In our own time, terms like 'propaganda' or 'propagandists' tend to have negative connotations. In a recent collection of historical essays on propaganda, Bertrand Taithe and Tim Thornton note that "propaganda [today] has been marginalized as a practice to such an extent that practitioners of propaganda now choose not to be labeled as such" (Taithe and Thornton 2). Yet, they stress propaganda as "form of political language" that "is always articulated around a system of truths and expresses a logic of exclusive representation" (Taithe and Thornton 2). Taithe and Thornton also note that the function of propaganda is "to convince, to win over and to convert" (Taithe and Thornton 2).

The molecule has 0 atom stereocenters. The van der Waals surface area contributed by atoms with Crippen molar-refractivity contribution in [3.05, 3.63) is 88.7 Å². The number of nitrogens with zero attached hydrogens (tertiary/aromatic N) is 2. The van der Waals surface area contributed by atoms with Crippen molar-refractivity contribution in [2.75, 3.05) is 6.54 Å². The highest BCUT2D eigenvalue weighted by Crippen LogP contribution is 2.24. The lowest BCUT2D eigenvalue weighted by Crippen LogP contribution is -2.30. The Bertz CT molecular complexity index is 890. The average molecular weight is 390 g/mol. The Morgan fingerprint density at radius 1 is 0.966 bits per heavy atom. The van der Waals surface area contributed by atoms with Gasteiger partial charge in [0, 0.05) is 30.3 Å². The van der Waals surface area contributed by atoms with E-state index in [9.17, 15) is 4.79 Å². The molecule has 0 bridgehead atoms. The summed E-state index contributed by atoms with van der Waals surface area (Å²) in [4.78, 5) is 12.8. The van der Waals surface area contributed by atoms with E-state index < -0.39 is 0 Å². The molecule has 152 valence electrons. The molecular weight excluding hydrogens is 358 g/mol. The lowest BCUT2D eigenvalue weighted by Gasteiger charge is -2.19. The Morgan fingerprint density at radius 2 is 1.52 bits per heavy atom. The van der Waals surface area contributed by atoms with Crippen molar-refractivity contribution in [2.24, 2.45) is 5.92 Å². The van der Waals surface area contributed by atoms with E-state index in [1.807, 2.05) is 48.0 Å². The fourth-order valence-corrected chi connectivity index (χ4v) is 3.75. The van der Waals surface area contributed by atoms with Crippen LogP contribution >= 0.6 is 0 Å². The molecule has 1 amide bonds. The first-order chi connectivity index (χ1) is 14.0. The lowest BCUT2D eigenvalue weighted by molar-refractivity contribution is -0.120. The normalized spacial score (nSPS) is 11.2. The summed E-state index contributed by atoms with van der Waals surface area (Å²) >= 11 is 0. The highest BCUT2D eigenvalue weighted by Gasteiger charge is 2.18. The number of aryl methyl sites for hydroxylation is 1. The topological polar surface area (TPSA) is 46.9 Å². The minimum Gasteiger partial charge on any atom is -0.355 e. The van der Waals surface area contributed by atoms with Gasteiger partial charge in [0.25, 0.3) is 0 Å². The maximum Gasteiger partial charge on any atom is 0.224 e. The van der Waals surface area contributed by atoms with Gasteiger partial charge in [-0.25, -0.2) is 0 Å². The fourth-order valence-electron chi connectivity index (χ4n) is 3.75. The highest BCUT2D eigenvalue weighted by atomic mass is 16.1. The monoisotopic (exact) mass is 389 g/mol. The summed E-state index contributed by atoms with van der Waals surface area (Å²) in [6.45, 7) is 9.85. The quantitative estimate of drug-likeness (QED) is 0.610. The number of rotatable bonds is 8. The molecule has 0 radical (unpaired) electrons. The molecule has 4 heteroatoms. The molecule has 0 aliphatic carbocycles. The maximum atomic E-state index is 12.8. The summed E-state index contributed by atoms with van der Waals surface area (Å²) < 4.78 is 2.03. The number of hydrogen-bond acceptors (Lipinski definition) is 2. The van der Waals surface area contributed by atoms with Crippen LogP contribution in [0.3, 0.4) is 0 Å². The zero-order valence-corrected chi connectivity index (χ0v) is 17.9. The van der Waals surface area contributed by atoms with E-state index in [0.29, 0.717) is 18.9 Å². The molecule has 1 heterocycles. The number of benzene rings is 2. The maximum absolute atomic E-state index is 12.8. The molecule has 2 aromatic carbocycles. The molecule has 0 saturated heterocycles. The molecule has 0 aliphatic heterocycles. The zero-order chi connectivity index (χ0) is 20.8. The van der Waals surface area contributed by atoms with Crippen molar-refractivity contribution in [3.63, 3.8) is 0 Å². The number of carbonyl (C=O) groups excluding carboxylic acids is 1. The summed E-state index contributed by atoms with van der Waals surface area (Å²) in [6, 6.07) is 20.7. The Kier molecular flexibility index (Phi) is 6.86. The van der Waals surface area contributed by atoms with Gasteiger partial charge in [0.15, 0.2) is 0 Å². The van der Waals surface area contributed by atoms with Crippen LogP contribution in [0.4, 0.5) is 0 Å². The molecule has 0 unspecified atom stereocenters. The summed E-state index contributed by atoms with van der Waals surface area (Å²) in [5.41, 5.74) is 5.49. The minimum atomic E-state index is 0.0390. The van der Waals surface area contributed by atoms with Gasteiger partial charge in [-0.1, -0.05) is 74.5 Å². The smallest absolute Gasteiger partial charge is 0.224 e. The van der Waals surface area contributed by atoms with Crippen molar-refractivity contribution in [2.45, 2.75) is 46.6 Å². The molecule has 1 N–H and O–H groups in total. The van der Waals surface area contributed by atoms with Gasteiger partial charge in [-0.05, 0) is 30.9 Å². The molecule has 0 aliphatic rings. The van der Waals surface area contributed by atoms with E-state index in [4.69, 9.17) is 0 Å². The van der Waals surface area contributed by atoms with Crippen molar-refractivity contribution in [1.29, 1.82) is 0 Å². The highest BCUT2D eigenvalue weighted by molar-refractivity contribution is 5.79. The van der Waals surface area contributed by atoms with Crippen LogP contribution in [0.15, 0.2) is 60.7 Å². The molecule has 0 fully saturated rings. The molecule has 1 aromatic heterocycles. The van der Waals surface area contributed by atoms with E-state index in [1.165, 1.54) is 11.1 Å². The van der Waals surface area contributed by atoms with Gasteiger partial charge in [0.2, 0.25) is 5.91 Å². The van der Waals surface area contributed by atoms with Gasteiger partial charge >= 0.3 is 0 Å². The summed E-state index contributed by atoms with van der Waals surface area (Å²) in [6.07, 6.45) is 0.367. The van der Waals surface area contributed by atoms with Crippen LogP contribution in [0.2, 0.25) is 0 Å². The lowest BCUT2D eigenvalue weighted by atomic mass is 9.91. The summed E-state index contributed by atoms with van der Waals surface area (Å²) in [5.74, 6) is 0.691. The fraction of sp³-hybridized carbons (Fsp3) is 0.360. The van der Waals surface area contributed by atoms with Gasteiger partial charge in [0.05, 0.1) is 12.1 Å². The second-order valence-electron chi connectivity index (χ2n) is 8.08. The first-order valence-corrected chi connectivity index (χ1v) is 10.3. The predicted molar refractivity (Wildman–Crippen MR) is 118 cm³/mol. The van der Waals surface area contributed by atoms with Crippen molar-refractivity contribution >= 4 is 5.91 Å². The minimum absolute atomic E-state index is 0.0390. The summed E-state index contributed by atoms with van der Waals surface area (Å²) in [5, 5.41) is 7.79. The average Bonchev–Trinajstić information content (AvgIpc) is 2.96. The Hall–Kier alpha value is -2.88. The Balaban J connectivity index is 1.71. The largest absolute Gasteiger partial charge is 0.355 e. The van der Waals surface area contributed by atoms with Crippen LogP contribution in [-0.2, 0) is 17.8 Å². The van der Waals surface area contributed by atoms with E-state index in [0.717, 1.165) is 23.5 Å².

In the case of the PCE in Madrid during the civil war, the printed ephemera seem to fit Taithe and Thornton's definition of propaganda and its function. Judging by their content, these documents served to convince madrileños of all types to participate in the war and to support for the Republicans against the Nationalist troops. These ephemera also attempted to construct the common political identity and ideology of anti-fascism under which all madrileños could fight together as a unified front against Nationalist forces.
As war propaganda, these items have the potential to address several questions. What motivates people to go to war, to fight for an abstraction like a nation or a particular political ideology? How do governments and other organization use propaganda to motivate the population? These question remains a central area of inquiry for a wide variety of scholars from political scientists to historians to those interested in the used and effects of mass media.